I recently read with interest a few articles about parents and toy companies pushing gender-neutral toys on us again. There is a Barbie construction set and pastel colored Lego sets to name a few. And it makes me wonder why we are still spending so much energy about this issue.
Little boys and girls are wired differently right from the get-go; even in-utero. Action, rough play, and aggression are biologically wired into the male brain, and as a result boys in the preschool years show a preference for toys and activities that allow them to use big muscle groups. Give a 4-year-old boy a Barbie and he is more likely to immediately use it as a weapon than as a doll. Research shows that by 4 years of age, girls prefer playing with “girl toys” and boys prefer playing with “boy toys.” Four year old boys even tend to reject and tease boys who play with girls.
Girls are more wired for connection and communication, and their toy and play preferences reflect that. I can remember my daughter at about age 4-5 years sitting next to me in our car and “breast-feeding” one of her dollies, just like she had seen her mom do with her younger brother.
Do I think it’s wise to give all kids a variety of toys and experiences? Of course. That is how they learn what they like and have a talent for. I don’t think it is healthy for boys or girls to just play sports year-round; sports needs to be balanced with some time doing the arts or using other parts of their brains. Sedentary kids need to do something physical; it doesn’t have to be a competitive sport, as some kids just aren’t into that kind of thing.
Should little girls be building things with Lego’s? Of course, especially if they have an interest in it. Same thing with little boys and playing dress-up or with dolls.
It’s about balance and using your common sense. Often new policies and issues on the front burner, like gender toys for instance, are not really about the developmental needs of children. They are more about some adult’s issues or soap-boxes. Don’t change toys because maybe it will encourage dads to play more with their daughters. Dads need to be the ones who change and get their butts off the couch and play tea parties or whatever their daughters lead them to.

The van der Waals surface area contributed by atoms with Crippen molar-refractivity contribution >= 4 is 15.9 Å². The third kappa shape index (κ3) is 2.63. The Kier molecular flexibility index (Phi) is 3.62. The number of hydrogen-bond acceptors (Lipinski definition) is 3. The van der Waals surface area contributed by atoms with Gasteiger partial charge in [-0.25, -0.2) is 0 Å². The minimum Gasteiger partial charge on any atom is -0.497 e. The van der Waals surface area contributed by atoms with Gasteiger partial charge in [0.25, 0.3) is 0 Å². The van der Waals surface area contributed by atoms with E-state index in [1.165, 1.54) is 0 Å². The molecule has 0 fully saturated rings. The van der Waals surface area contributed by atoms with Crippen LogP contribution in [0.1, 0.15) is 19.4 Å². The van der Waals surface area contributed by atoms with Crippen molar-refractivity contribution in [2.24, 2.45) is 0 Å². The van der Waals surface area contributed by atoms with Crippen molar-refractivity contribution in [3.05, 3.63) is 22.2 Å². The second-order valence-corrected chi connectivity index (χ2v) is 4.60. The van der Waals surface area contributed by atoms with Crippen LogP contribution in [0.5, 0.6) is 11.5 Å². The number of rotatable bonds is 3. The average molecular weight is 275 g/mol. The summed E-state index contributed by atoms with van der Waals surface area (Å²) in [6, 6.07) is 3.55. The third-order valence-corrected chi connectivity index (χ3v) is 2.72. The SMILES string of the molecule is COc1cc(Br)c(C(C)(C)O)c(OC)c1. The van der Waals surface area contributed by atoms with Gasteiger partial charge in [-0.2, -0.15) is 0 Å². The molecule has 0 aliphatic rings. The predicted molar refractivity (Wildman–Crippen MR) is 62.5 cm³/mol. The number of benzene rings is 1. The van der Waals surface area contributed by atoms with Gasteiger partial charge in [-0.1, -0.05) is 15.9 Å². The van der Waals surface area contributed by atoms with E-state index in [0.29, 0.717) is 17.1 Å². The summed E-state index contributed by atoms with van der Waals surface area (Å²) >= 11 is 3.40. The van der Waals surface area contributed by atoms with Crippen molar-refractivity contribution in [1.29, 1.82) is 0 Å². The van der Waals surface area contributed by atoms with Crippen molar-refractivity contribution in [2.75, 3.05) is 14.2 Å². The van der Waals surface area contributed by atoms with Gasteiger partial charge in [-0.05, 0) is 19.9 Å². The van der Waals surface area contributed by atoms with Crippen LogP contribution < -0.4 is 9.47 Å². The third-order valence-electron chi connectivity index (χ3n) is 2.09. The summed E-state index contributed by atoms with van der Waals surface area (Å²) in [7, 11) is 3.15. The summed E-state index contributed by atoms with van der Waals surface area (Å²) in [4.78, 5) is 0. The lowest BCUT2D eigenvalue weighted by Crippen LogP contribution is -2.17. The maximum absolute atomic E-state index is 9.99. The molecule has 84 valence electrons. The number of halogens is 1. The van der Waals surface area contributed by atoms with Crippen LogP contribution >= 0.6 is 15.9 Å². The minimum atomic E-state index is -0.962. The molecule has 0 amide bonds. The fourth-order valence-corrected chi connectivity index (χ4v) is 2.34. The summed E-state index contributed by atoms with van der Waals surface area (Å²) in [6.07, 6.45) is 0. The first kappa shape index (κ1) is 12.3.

When it comes to play and toys, we need to follow THEIR leads and interests, not ours.
5 thoughts on “Toys and Gender”
Love this. From a very early on I noticed that my son just had “boy” interests. It wasn’t as though he wasn’t around girls’ toys, he was. It is just the way that he is wired to want to play with trucks and robots.
Good post! Kids like what they like. My daughter and her best friend (a boy) used to play with Barbie dolls from preschool to first grade. In fact he loved Barbie Princess dolls more than any of the girls did. Now at age 13 and 14 they are still best friends. Girls swarm around him – maybe because he knows their language a little better than the other boys.
Good points, but I think a lot of the push-back is because so many retailers segregate toys by gender. For example, many sell science toys in sections that are geared to boys. In this age of focusing on STEM education, we need to make sure that science toys and activities are as enticing to girls as they are to boys. As a mother, I want to make sure that my daughter feels confident in her ability in science & math along with her music and soccer.
Peter, I always go back to what my immigrant grandmother used to say: “EVERYTHING IN MODERATION”…offer all kids lots of different kinds of toys, don’t talk in terms of boy-toys or girl-toys, or boy/girl activities. Follow their leads, get on the floor and play with them, and use your common sense. That’s usually leads to good parenting…Tim
Amen! You have just reiterated my exact sentiments for the past 23 years. As any parent should know, boys and girls are certainly wired differently from the very start, and I think we should celebrate and embrace those differences rather than trying to force all children into one big soup-pot gender.
Common sense should absolutely prevail, and we are lacking that in our society. Letting the kids choose what they are drawn to is the very best decision of all. Let them become who God designed them to be.
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